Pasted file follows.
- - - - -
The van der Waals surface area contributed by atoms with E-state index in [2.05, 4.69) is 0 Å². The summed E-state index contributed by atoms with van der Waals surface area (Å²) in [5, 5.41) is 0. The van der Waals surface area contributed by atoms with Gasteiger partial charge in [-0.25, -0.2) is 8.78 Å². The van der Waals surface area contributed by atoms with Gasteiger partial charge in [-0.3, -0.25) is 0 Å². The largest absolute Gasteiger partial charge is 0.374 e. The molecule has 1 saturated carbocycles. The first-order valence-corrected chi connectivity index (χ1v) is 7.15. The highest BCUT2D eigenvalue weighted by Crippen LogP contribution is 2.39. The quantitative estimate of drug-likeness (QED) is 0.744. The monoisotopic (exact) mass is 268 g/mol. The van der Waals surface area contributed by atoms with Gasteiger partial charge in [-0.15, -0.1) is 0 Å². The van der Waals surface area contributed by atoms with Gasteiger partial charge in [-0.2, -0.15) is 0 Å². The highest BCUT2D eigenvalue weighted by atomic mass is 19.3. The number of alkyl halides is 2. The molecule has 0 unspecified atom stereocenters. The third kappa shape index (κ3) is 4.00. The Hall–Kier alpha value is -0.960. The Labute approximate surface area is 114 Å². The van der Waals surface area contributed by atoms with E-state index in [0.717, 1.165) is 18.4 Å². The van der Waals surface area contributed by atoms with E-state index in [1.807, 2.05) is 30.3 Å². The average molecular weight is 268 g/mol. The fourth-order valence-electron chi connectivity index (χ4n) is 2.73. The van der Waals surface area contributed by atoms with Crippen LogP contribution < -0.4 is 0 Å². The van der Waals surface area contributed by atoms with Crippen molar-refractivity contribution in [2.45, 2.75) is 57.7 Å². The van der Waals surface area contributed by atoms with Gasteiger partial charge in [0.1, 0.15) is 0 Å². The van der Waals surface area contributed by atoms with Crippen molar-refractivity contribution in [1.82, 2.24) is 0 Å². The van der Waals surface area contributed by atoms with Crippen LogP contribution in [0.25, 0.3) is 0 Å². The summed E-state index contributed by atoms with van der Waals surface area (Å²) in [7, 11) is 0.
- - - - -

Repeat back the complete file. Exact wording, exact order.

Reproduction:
The van der Waals surface area contributed by atoms with E-state index in [2.05, 4.69) is 0 Å². The summed E-state index contributed by atoms with van der Waals surface area (Å²) in [5, 5.41) is 0. The van der Waals surface area contributed by atoms with Gasteiger partial charge in [-0.25, -0.2) is 8.78 Å². The van der Waals surface area contributed by atoms with Gasteiger partial charge in [-0.3, -0.25) is 0 Å². The largest absolute Gasteiger partial charge is 0.374 e. The molecule has 1 saturated carbocycles. The first-order valence-corrected chi connectivity index (χ1v) is 7.15. The highest BCUT2D eigenvalue weighted by Crippen LogP contribution is 2.39. The quantitative estimate of drug-likeness (QED) is 0.744. The monoisotopic (exact) mass is 268 g/mol. The van der Waals surface area contributed by atoms with Gasteiger partial charge in [-0.15, -0.1) is 0 Å². The van der Waals surface area contributed by atoms with Gasteiger partial charge in [-0.2, -0.15) is 0 Å². The highest BCUT2D eigenvalue weighted by atomic mass is 19.3. The number of alkyl halides is 2. The molecule has 0 unspecified atom stereocenters. The third kappa shape index (κ3) is 4.00. The Hall–Kier alpha value is -0.960. The Labute approximate surface area is 114 Å². The van der Waals surface area contributed by atoms with E-state index in [0.717, 1.165) is 18.4 Å². The van der Waals surface area contributed by atoms with E-state index in [1.807, 2.05) is 30.3 Å². The average molecular weight is 268 g/mol. The fourth-order valence-electron chi connectivity index (χ4n) is 2.73. The van der Waals surface area contributed by atoms with Crippen LogP contribution < -0.4 is 0 Å². The van der Waals surface area contributed by atoms with Crippen molar-refractivity contribution in [2.45, 2.75) is 57.7 Å². The van der Waals surface area contributed by atoms with Gasteiger partial charge in [0.1, 0.15) is 0 Å². The van der Waals surface area contributed by atoms with Crippen molar-refractivity contribution in [1.82, 2.24) is 0 Å². The van der Waals surface area contributed by atoms with Crippen LogP contribution in [0.25, 0.3) is 0 Å². The summed E-state index contributed by atoms with van der Waals surface area (Å²) in [7, 11) is 0.